Theater, Dance, Comedy and Performance in Chicago

Review: Apes of Wrath/Second City e.t.c.

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(l-r) Punam Patel, Carisa Barreca, Brooke Breit, Tim Ryder, Asher Perlman and Eddie Mujica/Photo: Todd Rosenberg

Punam Patel, Carisa Barreca, Brooke Breit, Tim Ryder, Asher Perlman and
Eddie Mujica/Photo: Todd Rosenberg

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“That’s cool as hell!” declares an enthralled pre-recorded voice, breaking away from his own faux deep thoughts about the universe, as the six-person cast of “Apes of Wrath”—the latest revue to hit the Second City e.t.c. stage—holds multicolored balls of light in front of themselves on a darkened stage. This is a near-perfect introduction to the introspective-yet-easily-distractible theme that runs through this production and, if we’re being honest, through most of our internet-connected brains: on one hand we want to be thoughtful and reflective, but on the other… ALL THE THINGS! ALL THE TIME!

Sure there have always been distractions, but it seems that in the last decade, the distractions have just been getting exponentially more impressive, more easily accessible and more instantly forgettable by the day. Notably, the first sketch of the night features a group of writers at BuzzFeed (now that “newspapers are no longer a thing”) teaching a new trainee the ropes of creating engaging content. BuzzFeed’s an easy target for confronting our microsecond attention-spans, but the cast (who are also the writers of the show) nail it without being blatant. And that’s what makes the majority of this two-act show work so well: even when addressing familiar topics, they find a new way in.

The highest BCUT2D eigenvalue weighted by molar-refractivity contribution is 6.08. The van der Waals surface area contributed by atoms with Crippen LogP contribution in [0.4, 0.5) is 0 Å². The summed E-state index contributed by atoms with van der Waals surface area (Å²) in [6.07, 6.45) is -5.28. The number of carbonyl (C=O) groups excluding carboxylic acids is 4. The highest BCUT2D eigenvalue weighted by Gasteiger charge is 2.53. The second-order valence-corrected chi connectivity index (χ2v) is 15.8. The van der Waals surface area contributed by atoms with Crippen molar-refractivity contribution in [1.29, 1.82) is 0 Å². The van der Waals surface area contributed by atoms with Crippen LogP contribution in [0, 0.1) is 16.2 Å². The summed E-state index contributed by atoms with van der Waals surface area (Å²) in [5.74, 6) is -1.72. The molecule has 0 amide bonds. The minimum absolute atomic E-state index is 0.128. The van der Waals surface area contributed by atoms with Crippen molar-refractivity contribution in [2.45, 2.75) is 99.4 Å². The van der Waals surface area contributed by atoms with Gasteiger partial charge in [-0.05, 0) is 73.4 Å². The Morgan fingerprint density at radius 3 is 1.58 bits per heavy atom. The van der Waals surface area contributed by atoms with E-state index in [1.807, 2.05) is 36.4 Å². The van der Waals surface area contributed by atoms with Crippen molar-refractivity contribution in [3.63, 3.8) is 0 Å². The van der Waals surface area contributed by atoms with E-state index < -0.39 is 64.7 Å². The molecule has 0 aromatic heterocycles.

Early on, we see a group of people riding a train when the dreaded train delayed announcement starts playing. While five cast members stand by, one begins to freak out, exclaiming, “Why is this happening to ME!??!” It’s a familiar situation, but just when we start to get into the joke of it, the tone shifts and it turns into a song about how we’re all insignificant. The absurdity of our own egocentrism is hilariously laid bare here and throughout the show.

Speaking of egocentrism, each cast member gets a chance to shine, not just in the multi-character pieces, but in their own solo sketches as well. And they’re all brilliant.

(l-r) Asher Perlman and Tim Ryder/Photo: Todd Rosenberg

(l-r) Asher Perlman and Tim Ryder/Photo: Todd Rosenberg

Carisa Barreca as a glassy-eyed singer who wants us to believe that she’s “Disney perfect” at all costs. Asher Perlman as a beekeeper reminiscent of Tracy Morgan’s Brian Fellow. Brooke Breit as a drunken girl you knew from high school catching up with you in the bathroom of a party. Tim Ryder as a singing Christian worship leader apologizing for Christians everywhere. Eddie Mujica as an overly-excited guy getting ready to take the citizenship exam and rattling off facts and questions in English and Spanish alike. But as an entrepreneurial mother who has invented the mother/son equivalent of the peculiar purity ball tradition, Punam Patel is the real standout.

This is one of the strongest casts that I’ve seen on either stage at Second City and director Jen Ellison handles them with a deft hand, pulling the best out of each. Barreca, Breit and Patel are returning from the most recent e.t.c —the excellent “A Clown Car Named Desire”—and have upped their already impressive games considerably since then, while Mujica, Perlman and Ryder bring an air of newcomers excitement to the mix.

The cast works well across the board, but the interspersed solo sketches serve to remind us that while we are indeed insignificant, we still crave individual attention from those around us. (Zach Freeman)

At Second City e.t.c., 230 West North, (312)337-3992. secondcity.com. $23-$28. Open run.

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